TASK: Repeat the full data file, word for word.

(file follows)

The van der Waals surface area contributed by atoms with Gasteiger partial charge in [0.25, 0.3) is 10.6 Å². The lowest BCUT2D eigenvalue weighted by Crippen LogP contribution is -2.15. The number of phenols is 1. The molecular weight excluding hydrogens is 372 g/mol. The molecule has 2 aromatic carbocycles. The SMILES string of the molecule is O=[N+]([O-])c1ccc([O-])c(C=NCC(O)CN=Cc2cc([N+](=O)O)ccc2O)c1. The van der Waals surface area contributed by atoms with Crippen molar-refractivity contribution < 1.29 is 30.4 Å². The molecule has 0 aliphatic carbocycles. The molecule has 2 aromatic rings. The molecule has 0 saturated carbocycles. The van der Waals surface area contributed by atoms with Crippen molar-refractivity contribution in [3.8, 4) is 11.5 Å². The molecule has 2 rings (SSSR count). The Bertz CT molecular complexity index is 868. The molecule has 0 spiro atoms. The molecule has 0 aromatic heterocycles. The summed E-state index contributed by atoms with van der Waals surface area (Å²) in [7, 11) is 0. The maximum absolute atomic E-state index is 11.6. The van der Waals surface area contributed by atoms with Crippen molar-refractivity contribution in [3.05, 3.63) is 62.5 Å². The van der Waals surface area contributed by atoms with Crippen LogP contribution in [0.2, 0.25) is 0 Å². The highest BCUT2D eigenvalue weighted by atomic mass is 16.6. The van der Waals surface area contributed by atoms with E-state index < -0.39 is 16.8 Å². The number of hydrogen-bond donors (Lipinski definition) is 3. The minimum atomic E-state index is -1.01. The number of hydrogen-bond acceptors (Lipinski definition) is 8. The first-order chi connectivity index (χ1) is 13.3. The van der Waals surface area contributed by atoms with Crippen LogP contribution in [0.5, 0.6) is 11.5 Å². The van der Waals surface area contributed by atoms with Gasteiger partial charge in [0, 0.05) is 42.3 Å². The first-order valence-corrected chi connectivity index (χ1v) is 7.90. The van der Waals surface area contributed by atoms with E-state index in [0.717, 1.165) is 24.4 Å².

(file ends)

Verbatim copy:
The van der Waals surface area contributed by atoms with Gasteiger partial charge in [0.25, 0.3) is 10.6 Å². The lowest BCUT2D eigenvalue weighted by Crippen LogP contribution is -2.15. The number of phenols is 1. The molecular weight excluding hydrogens is 372 g/mol. The molecule has 2 aromatic carbocycles. The SMILES string of the molecule is O=[N+]([O-])c1ccc([O-])c(C=NCC(O)CN=Cc2cc([N+](=O)O)ccc2O)c1. The van der Waals surface area contributed by atoms with Crippen molar-refractivity contribution < 1.29 is 30.4 Å². The molecule has 0 aliphatic carbocycles. The molecule has 2 aromatic rings. The molecule has 0 saturated carbocycles. The van der Waals surface area contributed by atoms with Crippen molar-refractivity contribution in [3.8, 4) is 11.5 Å². The molecule has 2 rings (SSSR count). The Bertz CT molecular complexity index is 868. The molecule has 0 spiro atoms. The molecule has 0 aromatic heterocycles. The summed E-state index contributed by atoms with van der Waals surface area (Å²) in [7, 11) is 0. The maximum absolute atomic E-state index is 11.6. The van der Waals surface area contributed by atoms with Crippen molar-refractivity contribution in [3.05, 3.63) is 62.5 Å². The van der Waals surface area contributed by atoms with Crippen LogP contribution in [0.2, 0.25) is 0 Å². The highest BCUT2D eigenvalue weighted by atomic mass is 16.6. The van der Waals surface area contributed by atoms with E-state index < -0.39 is 16.8 Å². The number of hydrogen-bond donors (Lipinski definition) is 3. The minimum atomic E-state index is -1.01. The number of hydrogen-bond acceptors (Lipinski definition) is 8. The first-order chi connectivity index (χ1) is 13.3. The van der Waals surface area contributed by atoms with Crippen LogP contribution in [0.5, 0.6) is 11.5 Å². The van der Waals surface area contributed by atoms with Gasteiger partial charge in [0, 0.05) is 42.3 Å². The first-order valence-corrected chi connectivity index (χ1v) is 7.90. The van der Waals surface area contributed by atoms with E-state index in [0.717, 1.165) is 24.4 Å².